Texas declared it wants to repatriate its gold, sending beams through the monetary world. Is this the long-awaited new day for alt-currency devotees or another false dawn?
The Lone Star State is in the process of creating a gold-bullion depository that will enable it to repatriate $1 billion from vaults in New York, according to Texas Governor Greg Abbott. New York Stock Exchange President Tom Farley visited Abbott in April, but it appears the subject of gold didn’t come up. Instead they toasted the 270 Texas companies on the NYSE.
The gold depository pleases libertarians and others fed up with the Federal Reserve’s currency monopoly and its ongoing erosion of the paper dollar’s purchasing power.
But don’t expect a Texas quarter to be slipped into your supermarket change anytime soon. The current crop of Texas political leaders aren’t speaking in such terms.
Still, Texans are likely more open to gold-backed money than most Americans, said William L. Greene, assistant chair of the political science department at South Texas College in McAllen. By contrast, “sound money” legislation in Georgia met stiff resistance, he noted.
“I’m cautiously optimistic that Texas is laying the groundwork that the feds won’t be able to counter, and we’ll be able to put the Fed out of business over time,” said Greene, who is writing a book titled “Nullifying The Fed.”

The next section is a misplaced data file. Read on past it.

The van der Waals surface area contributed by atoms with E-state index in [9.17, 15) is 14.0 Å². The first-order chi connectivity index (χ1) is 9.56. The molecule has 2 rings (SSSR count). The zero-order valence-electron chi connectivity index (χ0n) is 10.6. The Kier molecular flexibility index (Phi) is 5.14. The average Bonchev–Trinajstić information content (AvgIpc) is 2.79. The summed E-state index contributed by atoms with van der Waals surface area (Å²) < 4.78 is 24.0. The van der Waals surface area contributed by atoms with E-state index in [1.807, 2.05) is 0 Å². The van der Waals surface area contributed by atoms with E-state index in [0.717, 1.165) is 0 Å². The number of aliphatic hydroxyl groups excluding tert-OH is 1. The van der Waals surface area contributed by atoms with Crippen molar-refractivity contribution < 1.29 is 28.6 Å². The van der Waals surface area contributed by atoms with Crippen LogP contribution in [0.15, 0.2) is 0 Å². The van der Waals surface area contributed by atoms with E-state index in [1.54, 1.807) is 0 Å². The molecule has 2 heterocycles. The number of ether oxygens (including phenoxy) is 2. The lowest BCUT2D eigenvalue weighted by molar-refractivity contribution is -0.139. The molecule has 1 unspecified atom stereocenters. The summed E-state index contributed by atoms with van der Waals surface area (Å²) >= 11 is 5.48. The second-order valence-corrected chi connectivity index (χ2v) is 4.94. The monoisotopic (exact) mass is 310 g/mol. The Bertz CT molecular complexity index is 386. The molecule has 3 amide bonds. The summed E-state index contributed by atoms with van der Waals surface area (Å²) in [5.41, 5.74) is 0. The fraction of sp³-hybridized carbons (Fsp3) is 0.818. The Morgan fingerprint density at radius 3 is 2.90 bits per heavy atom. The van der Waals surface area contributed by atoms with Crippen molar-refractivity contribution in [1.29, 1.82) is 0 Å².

Sound-money advocates have been pointing to the importance of gold ever since the government began watering down the currency with the creation of the Federal Reserve in 1913. The gold standard took a severe beating from FDR as he ballooned the size of government amid the Great Depression. Bloodied and altered, the gold standard managed to survive until 1971, when President Nixon officially closed the gold window and turned the dollar into a fiat currency.
Gold has been a more reliable store of value than fiat money, although government economists including former Fed Chairman Ben S. Bernanke say the gold standard creates a deflationary bias in the economy and makes it harder to bounce back from recessions.
Ludwig von Mises was among those that supported the gold standard, seeing it as an imperfect way to guard the currency from party politics and government meddling. A fixed exchange rate forces the government to guard the currency’s value and keeps a leash on government’s spending appetite.
“The Denationalization of Money,” written by F.A. Hayek, collaborator with Mises in refining the views of the Austrian school of economics, instead advocated competitively issued private currencies in place of a government money monopoly upheld by legal tender laws. Hayek predicted competing currencies would reverse Gresham’s Law, with good money driving out bad.
Hayek’s idea took hits including from fellow free marketeers. Milton Friedman declared his support for removing restrictions on the use of gold as money but predicted the United States would default to the paper standard because of its relative ease.